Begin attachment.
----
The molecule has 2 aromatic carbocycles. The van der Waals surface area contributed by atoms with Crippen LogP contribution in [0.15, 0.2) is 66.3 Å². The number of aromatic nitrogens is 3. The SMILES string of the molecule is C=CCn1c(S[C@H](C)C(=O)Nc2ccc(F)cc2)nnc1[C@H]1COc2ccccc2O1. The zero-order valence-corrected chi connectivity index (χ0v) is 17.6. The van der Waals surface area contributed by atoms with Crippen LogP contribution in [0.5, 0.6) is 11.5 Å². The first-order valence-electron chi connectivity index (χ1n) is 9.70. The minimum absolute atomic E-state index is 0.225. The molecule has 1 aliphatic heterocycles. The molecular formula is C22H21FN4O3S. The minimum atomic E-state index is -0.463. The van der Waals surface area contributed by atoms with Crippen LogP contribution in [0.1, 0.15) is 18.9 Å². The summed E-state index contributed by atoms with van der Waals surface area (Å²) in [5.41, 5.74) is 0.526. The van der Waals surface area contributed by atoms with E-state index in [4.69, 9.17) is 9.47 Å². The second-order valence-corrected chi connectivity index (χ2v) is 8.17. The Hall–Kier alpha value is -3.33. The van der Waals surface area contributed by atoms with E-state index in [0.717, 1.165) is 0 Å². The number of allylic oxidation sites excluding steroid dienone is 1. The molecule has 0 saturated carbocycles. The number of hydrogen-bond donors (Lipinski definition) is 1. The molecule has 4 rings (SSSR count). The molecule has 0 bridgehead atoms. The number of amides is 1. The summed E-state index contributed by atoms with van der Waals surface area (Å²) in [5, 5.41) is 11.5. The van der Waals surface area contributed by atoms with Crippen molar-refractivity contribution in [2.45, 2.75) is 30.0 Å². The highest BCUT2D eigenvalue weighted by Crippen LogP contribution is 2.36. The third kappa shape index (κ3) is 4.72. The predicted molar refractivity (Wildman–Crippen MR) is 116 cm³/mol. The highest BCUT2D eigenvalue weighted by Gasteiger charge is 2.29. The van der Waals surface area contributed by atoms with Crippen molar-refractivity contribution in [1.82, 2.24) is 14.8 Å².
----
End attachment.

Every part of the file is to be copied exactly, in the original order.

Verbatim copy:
The molecule has 2 aromatic carbocycles. The van der Waals surface area contributed by atoms with Crippen LogP contribution in [0.15, 0.2) is 66.3 Å². The number of aromatic nitrogens is 3. The SMILES string of the molecule is C=CCn1c(S[C@H](C)C(=O)Nc2ccc(F)cc2)nnc1[C@H]1COc2ccccc2O1. The zero-order valence-corrected chi connectivity index (χ0v) is 17.6. The van der Waals surface area contributed by atoms with Crippen LogP contribution in [0.5, 0.6) is 11.5 Å². The first-order valence-electron chi connectivity index (χ1n) is 9.70. The minimum absolute atomic E-state index is 0.225. The molecule has 1 aliphatic heterocycles. The molecular formula is C22H21FN4O3S. The minimum atomic E-state index is -0.463. The van der Waals surface area contributed by atoms with Crippen LogP contribution in [0.1, 0.15) is 18.9 Å². The summed E-state index contributed by atoms with van der Waals surface area (Å²) in [5.41, 5.74) is 0.526. The van der Waals surface area contributed by atoms with E-state index in [4.69, 9.17) is 9.47 Å². The second-order valence-corrected chi connectivity index (χ2v) is 8.17. The Hall–Kier alpha value is -3.33. The van der Waals surface area contributed by atoms with E-state index in [0.717, 1.165) is 0 Å². The number of allylic oxidation sites excluding steroid dienone is 1. The molecule has 0 saturated carbocycles. The number of hydrogen-bond donors (Lipinski definition) is 1. The molecule has 4 rings (SSSR count). The molecule has 0 bridgehead atoms. The number of amides is 1. The summed E-state index contributed by atoms with van der Waals surface area (Å²) in [5, 5.41) is 11.5. The van der Waals surface area contributed by atoms with Crippen molar-refractivity contribution in [2.45, 2.75) is 30.0 Å². The highest BCUT2D eigenvalue weighted by Crippen LogP contribution is 2.36. The third kappa shape index (κ3) is 4.72. The predicted molar refractivity (Wildman–Crippen MR) is 116 cm³/mol. The highest BCUT2D eigenvalue weighted by Gasteiger charge is 2.29. The van der Waals surface area contributed by atoms with Crippen molar-refractivity contribution in [1.82, 2.24) is 14.8 Å².